Coping Strategies
Of course, there are many strategies to respond to the present crisis caused by the pandemic. The initial responses were varied, confusing and uncertain. But now, the government and concerned sectors can adopt economic, political and educational strategies. The continuous lockdown and closures of institutions cannot be the only remedy. First, we must give top priority to the health and well-being of the citizens over other issues.
Using protective masks, sanitisers, maintaining physical distancing, avoiding crowds, home isolation, equitable delivery of medicine and other facilities, effective mass test and treatments etc. are some health and safety protocols that the citizens and the government can/should adopt and continue until the situation turns to normalcy.
As for education, homeschooling, online teaching and learning and useful educational tools and modalities can be adopted as immediate responses by teachers of all levels -primary to tertiary. Private sectors, communities and government itself should seriously think about the equal access of health care, food security, electricity, internet connectivity etc. to all in every village municipal.
The government and the concerned sectors can formulate the remote education policy and remote learning strategies. The students and teachers can adjust themselves with the use of available educational tools and sources.
The greater involvement of parents is required to make children active, interested and involved in online activities at home. Teachers and educators can also adjust themselves in the changing context of education for both personal and professional development. One of the best strategies can be blended learning – both in-person and online.
Cost-effective cartography and technology also can compensate for psychological and ideational (karmic) aspects during COVID and perhaps in post- COVID pedagogy. It indicates that the techno-savvy context is gradually emerging. What insight gained is that online classes should start and go on despite many constraints and vexing challenges. Formal and informal teachers’ networks should also be promoted.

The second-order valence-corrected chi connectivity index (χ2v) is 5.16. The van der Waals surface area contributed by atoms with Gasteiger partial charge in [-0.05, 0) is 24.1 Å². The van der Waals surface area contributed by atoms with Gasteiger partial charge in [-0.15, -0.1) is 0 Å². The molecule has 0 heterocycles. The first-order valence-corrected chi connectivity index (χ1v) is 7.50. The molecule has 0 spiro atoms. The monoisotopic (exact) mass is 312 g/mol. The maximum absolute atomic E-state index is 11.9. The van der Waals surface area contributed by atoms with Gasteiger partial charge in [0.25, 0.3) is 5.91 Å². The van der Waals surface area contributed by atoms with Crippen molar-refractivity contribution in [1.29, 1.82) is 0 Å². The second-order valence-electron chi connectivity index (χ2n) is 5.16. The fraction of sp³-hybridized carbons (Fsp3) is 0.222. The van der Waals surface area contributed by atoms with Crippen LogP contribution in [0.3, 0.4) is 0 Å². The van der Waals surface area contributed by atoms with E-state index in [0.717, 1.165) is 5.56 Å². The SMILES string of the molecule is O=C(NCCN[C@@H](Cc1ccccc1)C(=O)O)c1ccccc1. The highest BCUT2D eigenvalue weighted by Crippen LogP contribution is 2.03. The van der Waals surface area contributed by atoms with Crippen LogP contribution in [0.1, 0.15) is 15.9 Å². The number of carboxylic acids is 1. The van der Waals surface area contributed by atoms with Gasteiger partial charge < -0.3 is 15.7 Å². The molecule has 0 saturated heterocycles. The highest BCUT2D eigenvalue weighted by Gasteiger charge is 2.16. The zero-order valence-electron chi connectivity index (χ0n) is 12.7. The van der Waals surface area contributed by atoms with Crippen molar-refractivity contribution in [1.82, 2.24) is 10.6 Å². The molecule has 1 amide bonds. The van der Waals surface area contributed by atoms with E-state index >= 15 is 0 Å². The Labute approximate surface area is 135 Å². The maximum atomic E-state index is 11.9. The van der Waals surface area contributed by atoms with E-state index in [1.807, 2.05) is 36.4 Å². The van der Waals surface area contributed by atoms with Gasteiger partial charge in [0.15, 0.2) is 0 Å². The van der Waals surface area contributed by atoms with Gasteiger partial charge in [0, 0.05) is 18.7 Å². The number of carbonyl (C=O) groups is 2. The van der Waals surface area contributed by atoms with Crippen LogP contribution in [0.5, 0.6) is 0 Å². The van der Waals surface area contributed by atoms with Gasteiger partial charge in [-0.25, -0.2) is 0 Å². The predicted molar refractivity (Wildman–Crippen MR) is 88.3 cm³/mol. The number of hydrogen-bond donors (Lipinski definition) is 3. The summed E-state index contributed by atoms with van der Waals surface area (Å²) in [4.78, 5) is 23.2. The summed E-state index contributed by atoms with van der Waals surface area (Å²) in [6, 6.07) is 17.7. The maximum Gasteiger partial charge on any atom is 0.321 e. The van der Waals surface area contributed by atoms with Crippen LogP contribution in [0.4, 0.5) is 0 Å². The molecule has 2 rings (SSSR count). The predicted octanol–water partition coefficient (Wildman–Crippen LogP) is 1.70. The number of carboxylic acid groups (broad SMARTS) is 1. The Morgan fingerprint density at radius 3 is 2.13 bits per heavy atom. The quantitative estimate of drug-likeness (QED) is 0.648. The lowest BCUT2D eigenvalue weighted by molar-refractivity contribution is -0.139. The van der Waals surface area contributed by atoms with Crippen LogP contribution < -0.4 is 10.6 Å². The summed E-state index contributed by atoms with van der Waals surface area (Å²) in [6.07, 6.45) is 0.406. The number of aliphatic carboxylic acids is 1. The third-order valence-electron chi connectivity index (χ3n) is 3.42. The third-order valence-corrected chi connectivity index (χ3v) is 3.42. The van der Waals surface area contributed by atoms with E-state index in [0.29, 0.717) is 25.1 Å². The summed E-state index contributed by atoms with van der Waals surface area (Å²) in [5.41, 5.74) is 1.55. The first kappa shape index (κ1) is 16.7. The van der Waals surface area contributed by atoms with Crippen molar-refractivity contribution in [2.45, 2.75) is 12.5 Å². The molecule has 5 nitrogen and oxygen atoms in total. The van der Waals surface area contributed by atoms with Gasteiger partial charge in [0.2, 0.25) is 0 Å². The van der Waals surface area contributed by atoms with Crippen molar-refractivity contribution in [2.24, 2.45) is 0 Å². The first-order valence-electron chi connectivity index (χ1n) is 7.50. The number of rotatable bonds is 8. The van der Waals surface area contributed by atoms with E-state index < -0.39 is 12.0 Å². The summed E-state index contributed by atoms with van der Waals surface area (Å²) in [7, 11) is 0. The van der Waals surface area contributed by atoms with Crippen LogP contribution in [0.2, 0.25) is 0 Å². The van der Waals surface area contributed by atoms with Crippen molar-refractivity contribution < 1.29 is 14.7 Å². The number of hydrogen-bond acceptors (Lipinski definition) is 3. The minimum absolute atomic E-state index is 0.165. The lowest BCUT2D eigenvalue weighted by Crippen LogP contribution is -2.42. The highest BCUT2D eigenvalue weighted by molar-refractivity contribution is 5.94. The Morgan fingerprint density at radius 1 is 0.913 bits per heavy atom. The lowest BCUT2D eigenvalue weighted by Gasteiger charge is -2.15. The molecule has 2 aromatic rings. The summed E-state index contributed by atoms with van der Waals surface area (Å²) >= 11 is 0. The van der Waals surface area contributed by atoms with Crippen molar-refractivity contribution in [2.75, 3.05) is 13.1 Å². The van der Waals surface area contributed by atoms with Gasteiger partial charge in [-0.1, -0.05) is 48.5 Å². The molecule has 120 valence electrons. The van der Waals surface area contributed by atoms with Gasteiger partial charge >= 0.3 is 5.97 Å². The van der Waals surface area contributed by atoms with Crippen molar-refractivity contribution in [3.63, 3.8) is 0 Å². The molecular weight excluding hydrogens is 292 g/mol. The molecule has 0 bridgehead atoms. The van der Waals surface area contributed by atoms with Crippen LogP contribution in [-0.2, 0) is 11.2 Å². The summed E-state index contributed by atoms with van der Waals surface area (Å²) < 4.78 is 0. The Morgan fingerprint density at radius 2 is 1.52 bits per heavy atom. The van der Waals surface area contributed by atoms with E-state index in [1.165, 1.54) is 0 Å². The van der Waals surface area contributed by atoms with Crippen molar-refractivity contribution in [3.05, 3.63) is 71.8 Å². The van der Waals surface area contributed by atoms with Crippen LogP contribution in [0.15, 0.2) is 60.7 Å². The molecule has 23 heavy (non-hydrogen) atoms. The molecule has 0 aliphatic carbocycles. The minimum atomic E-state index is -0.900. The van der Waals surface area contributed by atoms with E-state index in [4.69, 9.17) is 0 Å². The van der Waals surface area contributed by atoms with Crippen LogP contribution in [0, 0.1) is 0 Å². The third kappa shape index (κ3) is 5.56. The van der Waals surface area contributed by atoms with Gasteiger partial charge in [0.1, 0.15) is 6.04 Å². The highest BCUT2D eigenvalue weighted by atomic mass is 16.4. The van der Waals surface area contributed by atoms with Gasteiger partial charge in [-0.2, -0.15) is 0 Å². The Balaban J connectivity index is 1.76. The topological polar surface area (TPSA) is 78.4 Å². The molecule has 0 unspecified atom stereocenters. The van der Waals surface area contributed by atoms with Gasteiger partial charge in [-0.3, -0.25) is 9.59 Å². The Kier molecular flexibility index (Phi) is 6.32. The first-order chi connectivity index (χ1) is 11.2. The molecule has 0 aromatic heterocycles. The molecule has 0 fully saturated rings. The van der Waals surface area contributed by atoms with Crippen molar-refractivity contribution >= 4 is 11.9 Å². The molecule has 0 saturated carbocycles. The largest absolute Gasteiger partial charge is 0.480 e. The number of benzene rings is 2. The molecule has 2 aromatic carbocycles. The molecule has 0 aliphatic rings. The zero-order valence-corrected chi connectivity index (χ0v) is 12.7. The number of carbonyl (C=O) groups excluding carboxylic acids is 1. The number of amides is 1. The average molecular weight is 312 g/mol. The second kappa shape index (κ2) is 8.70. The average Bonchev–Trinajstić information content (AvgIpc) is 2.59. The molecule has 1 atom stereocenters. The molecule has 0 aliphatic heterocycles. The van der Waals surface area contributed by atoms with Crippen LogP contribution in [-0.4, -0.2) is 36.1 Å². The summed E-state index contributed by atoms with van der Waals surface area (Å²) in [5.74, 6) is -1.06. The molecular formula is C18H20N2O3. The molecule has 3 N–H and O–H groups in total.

Perplexing Question
Still, a vexing question looms large regarding what could be the curriculum and strategies to adopt for the parents and teaching and learning communities which are real stakeholders of education if the present crisis prolongs for some more time. However, the present context is not that frustrating and pessimistic like the Orwellian bleak and dystopian future.
It is true to what Dr Bin Zou, a Chinese educationist spoke during NELTA International Think-in-2020 in Nepal.” We have stopped the classroom without stopping teaching and learning”. Richmond, another educationist speaks that remote learning is not everything; it is just a casual and provisional alternative tool; nothing replaces human touch forever! For now, what counts more is learning in negotiations and skilful management of curriculum, methods and strategies.
Teachers are the gatekeepers and influencers who can adapt and manage the best practices and roadmap ahead. Therefore, what is important is preparedness mindset on government sectors, teachers, students and parents for the implementation of blended learning, a combination of technology and local methodology strategies which we simply call eco-pedagogy today.
To clarify more, eco-pedagogy is an emerging concept in education that contends the adoption of local ecology and technology in terms of classroom management, learning tools and materials, teaching strategies, addressing local languages, cultures, needs and expectations.